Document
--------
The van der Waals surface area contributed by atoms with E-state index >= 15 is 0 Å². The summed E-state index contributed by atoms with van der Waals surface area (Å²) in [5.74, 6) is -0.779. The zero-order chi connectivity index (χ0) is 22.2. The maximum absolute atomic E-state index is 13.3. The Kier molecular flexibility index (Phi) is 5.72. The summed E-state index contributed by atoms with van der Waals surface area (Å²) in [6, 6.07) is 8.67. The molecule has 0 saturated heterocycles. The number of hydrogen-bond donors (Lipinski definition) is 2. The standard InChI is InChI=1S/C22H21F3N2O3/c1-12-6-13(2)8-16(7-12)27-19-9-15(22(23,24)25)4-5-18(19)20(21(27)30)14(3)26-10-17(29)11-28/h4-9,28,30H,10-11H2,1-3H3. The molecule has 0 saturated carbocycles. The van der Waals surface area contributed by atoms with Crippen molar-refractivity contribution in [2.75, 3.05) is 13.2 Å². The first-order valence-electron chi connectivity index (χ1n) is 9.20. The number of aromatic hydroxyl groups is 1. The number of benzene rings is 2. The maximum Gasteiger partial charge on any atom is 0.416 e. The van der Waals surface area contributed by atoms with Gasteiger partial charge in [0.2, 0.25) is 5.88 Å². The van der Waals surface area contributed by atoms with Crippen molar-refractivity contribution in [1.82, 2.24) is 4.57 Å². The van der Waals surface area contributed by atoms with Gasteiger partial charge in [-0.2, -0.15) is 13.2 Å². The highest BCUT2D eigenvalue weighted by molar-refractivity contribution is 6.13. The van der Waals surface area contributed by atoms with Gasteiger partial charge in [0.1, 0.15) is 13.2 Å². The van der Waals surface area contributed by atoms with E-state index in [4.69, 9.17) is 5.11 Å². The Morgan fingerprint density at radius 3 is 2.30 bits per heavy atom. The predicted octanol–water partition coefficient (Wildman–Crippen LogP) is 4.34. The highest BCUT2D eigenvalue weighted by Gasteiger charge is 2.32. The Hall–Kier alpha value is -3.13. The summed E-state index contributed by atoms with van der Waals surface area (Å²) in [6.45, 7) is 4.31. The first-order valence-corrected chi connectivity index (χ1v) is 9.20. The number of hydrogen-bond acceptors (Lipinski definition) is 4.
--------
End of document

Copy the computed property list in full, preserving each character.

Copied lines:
The van der Waals surface area contributed by atoms with E-state index >= 15 is 0 Å². The summed E-state index contributed by atoms with van der Waals surface area (Å²) in [5.74, 6) is -0.779. The zero-order chi connectivity index (χ0) is 22.2. The maximum absolute atomic E-state index is 13.3. The Kier molecular flexibility index (Phi) is 5.72. The summed E-state index contributed by atoms with van der Waals surface area (Å²) in [6, 6.07) is 8.67. The molecule has 0 saturated heterocycles. The number of hydrogen-bond donors (Lipinski definition) is 2. The standard InChI is InChI=1S/C22H21F3N2O3/c1-12-6-13(2)8-16(7-12)27-19-9-15(22(23,24)25)4-5-18(19)20(21(27)30)14(3)26-10-17(29)11-28/h4-9,28,30H,10-11H2,1-3H3. The molecule has 0 saturated carbocycles. The van der Waals surface area contributed by atoms with Crippen molar-refractivity contribution in [2.75, 3.05) is 13.2 Å². The first-order valence-electron chi connectivity index (χ1n) is 9.20. The number of aromatic hydroxyl groups is 1. The number of benzene rings is 2. The maximum Gasteiger partial charge on any atom is 0.416 e. The van der Waals surface area contributed by atoms with Gasteiger partial charge in [0.2, 0.25) is 5.88 Å². The van der Waals surface area contributed by atoms with Crippen molar-refractivity contribution in [1.82, 2.24) is 4.57 Å². The van der Waals surface area contributed by atoms with Gasteiger partial charge in [-0.2, -0.15) is 13.2 Å². The highest BCUT2D eigenvalue weighted by molar-refractivity contribution is 6.13. The van der Waals surface area contributed by atoms with Gasteiger partial charge in [0.1, 0.15) is 13.2 Å². The van der Waals surface area contributed by atoms with E-state index in [4.69, 9.17) is 5.11 Å². The Morgan fingerprint density at radius 3 is 2.30 bits per heavy atom. The predicted octanol–water partition coefficient (Wildman–Crippen LogP) is 4.34. The highest BCUT2D eigenvalue weighted by Gasteiger charge is 2.32. The Hall–Kier alpha value is -3.13. The summed E-state index contributed by atoms with van der Waals surface area (Å²) in [6.45, 7) is 4.31. The first-order valence-corrected chi connectivity index (χ1v) is 9.20. The number of hydrogen-bond acceptors (Lipinski definition) is 4.